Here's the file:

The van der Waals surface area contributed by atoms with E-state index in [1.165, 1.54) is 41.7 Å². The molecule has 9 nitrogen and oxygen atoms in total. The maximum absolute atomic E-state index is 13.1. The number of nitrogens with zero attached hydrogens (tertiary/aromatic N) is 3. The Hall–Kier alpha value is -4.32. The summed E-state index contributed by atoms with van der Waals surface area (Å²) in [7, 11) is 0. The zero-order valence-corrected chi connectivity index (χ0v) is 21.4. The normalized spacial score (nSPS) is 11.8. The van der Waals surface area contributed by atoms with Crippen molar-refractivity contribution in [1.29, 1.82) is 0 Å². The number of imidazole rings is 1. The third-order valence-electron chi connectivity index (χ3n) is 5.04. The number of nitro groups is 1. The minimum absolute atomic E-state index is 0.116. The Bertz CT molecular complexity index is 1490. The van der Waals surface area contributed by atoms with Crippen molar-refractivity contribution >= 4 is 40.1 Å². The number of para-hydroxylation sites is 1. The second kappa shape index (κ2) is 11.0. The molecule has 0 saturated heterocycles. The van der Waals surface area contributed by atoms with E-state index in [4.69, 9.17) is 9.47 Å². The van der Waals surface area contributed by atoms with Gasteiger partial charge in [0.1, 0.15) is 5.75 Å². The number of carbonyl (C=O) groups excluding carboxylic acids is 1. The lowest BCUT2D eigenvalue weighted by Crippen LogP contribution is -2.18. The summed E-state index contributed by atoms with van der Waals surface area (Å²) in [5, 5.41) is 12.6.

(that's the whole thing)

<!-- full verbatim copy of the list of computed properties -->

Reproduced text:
The van der Waals surface area contributed by atoms with E-state index in [1.165, 1.54) is 41.7 Å². The molecule has 9 nitrogen and oxygen atoms in total. The maximum absolute atomic E-state index is 13.1. The number of nitrogens with zero attached hydrogens (tertiary/aromatic N) is 3. The Hall–Kier alpha value is -4.32. The summed E-state index contributed by atoms with van der Waals surface area (Å²) in [7, 11) is 0. The zero-order valence-corrected chi connectivity index (χ0v) is 21.4. The normalized spacial score (nSPS) is 11.8. The van der Waals surface area contributed by atoms with Crippen molar-refractivity contribution in [1.29, 1.82) is 0 Å². The number of imidazole rings is 1. The third-order valence-electron chi connectivity index (χ3n) is 5.04. The number of nitro groups is 1. The minimum absolute atomic E-state index is 0.116. The Bertz CT molecular complexity index is 1490. The van der Waals surface area contributed by atoms with Crippen molar-refractivity contribution >= 4 is 40.1 Å². The number of para-hydroxylation sites is 1. The second kappa shape index (κ2) is 11.0. The molecule has 0 saturated heterocycles. The van der Waals surface area contributed by atoms with E-state index in [4.69, 9.17) is 9.47 Å². The van der Waals surface area contributed by atoms with Gasteiger partial charge in [0.1, 0.15) is 5.75 Å². The number of carbonyl (C=O) groups excluding carboxylic acids is 1. The lowest BCUT2D eigenvalue weighted by Crippen LogP contribution is -2.18. The summed E-state index contributed by atoms with van der Waals surface area (Å²) in [5, 5.41) is 12.6.